Become a Better Student in 5 Simple Steps
You can become a better student in many ways. If you’re not a good listener, you can practice. Same goes if you’re not a good note-taker or test-taker. You can also get a tutor. If you’re not a good student, you’re not a good student because you don’t work hard enough or because the material is a little more than you’re ready for at this point in your development. It’s not because you’re not smart enough or because you’re not talented enough.
Fortunately, there are some basic improvements you can make in your study game to improve outcomes, even if you’re lagging in certain areas. In the following article, we’ll be focusing on five very simple things that you can start doing immediately to boost your performance. As you read through each of these, take an honest look at where you are and how you can improve. Let’s get started!
Do Your Homework
Homework is very important because if you don’t do your homework, you’ll never understand the material. If you don’t understand the material, you’ll never learn. If you don’t learn, you’ll never be able to apply the material. If you don’t do your homework, you’re not likely to get the results you want. If you do your homework, you’ll be prepared. You’ll be ready to share your knowledge with the world. You’ll be ready to take action and make things happen. You’ll be ready to see things through to the end.
But to make sure your homework gets done right, you need to do it as close to class time as possible. At the very least, it should be done on the same day. You’ve heard it said that idle hands are the devil’s playground? Well, procrastinating on your homework is a petrie dish for ignorance. Make daily homework a part of your to-do list.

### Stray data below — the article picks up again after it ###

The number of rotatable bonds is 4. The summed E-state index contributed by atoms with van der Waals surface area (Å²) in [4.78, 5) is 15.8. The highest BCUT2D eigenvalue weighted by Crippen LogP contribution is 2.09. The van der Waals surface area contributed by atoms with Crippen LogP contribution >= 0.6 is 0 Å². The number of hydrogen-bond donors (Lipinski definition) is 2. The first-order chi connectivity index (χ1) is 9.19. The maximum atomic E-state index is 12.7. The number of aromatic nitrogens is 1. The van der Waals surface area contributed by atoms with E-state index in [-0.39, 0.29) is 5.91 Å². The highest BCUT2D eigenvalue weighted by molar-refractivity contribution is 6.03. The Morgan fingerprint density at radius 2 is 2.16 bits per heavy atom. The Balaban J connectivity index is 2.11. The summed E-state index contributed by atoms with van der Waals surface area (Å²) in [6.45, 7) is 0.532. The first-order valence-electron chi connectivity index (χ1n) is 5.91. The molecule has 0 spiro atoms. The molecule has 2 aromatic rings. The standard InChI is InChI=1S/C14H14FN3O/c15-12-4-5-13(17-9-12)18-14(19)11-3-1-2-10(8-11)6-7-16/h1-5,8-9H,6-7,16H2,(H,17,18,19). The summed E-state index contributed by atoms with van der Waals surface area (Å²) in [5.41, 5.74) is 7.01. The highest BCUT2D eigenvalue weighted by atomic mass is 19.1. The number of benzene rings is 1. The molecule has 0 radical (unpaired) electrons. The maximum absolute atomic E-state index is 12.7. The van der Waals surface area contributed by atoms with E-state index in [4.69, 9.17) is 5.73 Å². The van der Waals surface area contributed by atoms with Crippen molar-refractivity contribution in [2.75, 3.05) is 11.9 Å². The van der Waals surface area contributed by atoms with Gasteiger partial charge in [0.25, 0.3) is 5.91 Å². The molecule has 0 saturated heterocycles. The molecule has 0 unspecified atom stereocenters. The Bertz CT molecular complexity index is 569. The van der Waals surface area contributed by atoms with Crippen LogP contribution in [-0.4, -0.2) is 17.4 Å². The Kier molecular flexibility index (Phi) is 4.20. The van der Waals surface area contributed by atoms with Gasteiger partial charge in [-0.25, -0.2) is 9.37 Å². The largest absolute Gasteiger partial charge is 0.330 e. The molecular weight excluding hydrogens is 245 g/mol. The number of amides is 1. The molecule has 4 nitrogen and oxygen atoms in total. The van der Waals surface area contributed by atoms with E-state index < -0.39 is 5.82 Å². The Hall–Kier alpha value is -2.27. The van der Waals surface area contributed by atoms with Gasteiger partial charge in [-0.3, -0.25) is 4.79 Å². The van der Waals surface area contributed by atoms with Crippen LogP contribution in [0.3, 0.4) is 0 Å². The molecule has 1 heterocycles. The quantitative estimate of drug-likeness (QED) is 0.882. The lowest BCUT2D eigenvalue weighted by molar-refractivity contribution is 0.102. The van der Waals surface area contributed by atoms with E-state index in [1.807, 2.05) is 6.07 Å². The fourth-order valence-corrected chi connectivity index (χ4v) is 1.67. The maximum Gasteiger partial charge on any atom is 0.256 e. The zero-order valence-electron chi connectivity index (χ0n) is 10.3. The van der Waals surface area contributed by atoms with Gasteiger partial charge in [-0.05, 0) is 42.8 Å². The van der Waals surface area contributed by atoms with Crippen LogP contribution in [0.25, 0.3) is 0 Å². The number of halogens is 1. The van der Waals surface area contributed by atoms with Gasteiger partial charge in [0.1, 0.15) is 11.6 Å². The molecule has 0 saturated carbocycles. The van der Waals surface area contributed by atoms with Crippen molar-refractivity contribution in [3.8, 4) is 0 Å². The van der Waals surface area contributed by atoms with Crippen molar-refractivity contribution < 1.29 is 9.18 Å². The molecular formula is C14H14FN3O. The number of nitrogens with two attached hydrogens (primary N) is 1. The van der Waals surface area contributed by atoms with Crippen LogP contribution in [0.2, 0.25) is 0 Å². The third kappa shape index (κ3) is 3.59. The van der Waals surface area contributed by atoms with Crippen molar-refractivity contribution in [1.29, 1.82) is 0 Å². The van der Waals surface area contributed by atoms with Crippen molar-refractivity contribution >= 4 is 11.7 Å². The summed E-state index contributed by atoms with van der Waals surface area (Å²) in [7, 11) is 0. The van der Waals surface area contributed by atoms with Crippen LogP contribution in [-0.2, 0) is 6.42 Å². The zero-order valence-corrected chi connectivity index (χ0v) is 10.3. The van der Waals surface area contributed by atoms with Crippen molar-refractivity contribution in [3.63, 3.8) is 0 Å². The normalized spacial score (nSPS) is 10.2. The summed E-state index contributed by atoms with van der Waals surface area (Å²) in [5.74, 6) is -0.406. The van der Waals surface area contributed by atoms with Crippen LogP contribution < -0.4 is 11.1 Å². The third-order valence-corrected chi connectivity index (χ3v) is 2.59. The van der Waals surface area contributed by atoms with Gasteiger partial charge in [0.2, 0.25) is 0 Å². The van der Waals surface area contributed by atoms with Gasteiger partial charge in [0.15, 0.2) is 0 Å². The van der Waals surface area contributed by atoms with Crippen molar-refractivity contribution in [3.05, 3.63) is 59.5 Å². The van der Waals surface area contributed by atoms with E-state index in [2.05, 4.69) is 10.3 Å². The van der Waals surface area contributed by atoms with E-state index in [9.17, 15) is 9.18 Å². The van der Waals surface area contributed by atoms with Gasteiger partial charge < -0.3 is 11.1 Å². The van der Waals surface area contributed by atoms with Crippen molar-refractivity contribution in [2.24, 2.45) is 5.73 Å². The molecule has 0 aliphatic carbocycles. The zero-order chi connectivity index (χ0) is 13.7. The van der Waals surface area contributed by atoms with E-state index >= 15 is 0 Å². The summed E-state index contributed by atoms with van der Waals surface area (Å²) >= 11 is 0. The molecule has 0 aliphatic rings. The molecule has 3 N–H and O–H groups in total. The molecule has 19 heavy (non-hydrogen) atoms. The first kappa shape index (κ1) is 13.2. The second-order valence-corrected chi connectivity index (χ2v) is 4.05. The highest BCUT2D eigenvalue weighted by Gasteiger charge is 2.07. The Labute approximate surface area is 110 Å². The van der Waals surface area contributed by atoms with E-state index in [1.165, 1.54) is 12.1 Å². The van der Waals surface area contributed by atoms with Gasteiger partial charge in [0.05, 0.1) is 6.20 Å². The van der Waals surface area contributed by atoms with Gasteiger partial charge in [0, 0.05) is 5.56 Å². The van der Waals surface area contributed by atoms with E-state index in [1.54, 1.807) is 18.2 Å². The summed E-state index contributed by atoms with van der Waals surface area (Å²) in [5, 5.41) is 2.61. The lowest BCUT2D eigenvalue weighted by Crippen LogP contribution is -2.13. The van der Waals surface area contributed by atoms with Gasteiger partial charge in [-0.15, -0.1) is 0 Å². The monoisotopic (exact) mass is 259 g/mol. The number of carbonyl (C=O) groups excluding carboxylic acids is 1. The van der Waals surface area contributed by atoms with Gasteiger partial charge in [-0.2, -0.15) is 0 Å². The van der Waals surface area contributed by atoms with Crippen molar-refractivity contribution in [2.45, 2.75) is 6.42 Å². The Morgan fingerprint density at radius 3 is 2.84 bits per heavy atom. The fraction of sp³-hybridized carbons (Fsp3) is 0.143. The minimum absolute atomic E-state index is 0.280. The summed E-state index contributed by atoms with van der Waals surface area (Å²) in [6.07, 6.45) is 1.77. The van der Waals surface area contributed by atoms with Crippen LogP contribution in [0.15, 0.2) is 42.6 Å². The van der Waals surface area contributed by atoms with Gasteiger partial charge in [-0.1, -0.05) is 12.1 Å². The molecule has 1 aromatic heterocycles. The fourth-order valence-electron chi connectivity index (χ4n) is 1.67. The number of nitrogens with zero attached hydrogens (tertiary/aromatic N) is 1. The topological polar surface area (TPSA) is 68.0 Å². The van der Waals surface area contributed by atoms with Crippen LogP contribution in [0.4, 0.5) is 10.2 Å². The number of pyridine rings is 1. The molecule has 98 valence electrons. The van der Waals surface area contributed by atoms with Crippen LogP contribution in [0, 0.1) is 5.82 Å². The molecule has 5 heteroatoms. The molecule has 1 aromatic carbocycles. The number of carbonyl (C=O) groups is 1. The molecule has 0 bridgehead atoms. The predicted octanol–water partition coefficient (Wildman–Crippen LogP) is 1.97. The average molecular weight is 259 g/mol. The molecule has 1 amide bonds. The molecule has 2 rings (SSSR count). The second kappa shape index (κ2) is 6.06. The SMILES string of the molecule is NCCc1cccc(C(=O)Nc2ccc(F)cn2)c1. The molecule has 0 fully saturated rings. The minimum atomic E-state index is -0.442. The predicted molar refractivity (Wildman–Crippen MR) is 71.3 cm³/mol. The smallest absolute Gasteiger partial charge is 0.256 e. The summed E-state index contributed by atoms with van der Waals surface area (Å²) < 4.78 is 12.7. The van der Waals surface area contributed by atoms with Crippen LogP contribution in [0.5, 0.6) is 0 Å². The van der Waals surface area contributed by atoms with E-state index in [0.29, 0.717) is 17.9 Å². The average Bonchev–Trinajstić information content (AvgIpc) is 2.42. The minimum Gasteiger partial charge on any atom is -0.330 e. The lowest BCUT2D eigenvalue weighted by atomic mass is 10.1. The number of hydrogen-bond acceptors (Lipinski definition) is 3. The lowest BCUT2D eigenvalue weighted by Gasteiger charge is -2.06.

Students should start by identifying all the things they have to do in a given day. They should then create a to-do list so they know what they’re responsible for and when they’re supposed to be doing it. When students are disorganized, it’s harder for them to learn. It’s harder for them to absorb information. It’s harder for them to remember what they learned and it’s harder for them to transfer their learning to new situations.
Figure out what works best for you when deciding how to organize. Are you better at doing things by hand, or would you rather use technology tools (i.e., apps and software)? Once you commit to getting organized, the tactics should come to you naturally.
The American College of Sports Medicine recommends that college students engage in at least 150 minutes of moderate-intensity aerobic activity per week, which is the equivalent of about 30 minutes of exercise five days a week. A good diet for a college student to avoid gaining weight is one that isn’t too strict but also isn’t too lenient, meaning you should eat healthily but also allow yourself to indulge every once in a while. According to the National Sleep Foundation, teens need between 8.5 and 9.25 hours of sleep each night. Adults need between 7.5 and 8.25 hours of sleep each night.
Keep all of these recommendations in mind as you work to make wellness a priority. If you do, your in-class performance will improve. Do remember to tailor these recommendations to your specific situation, and experiment with new ways of doing things.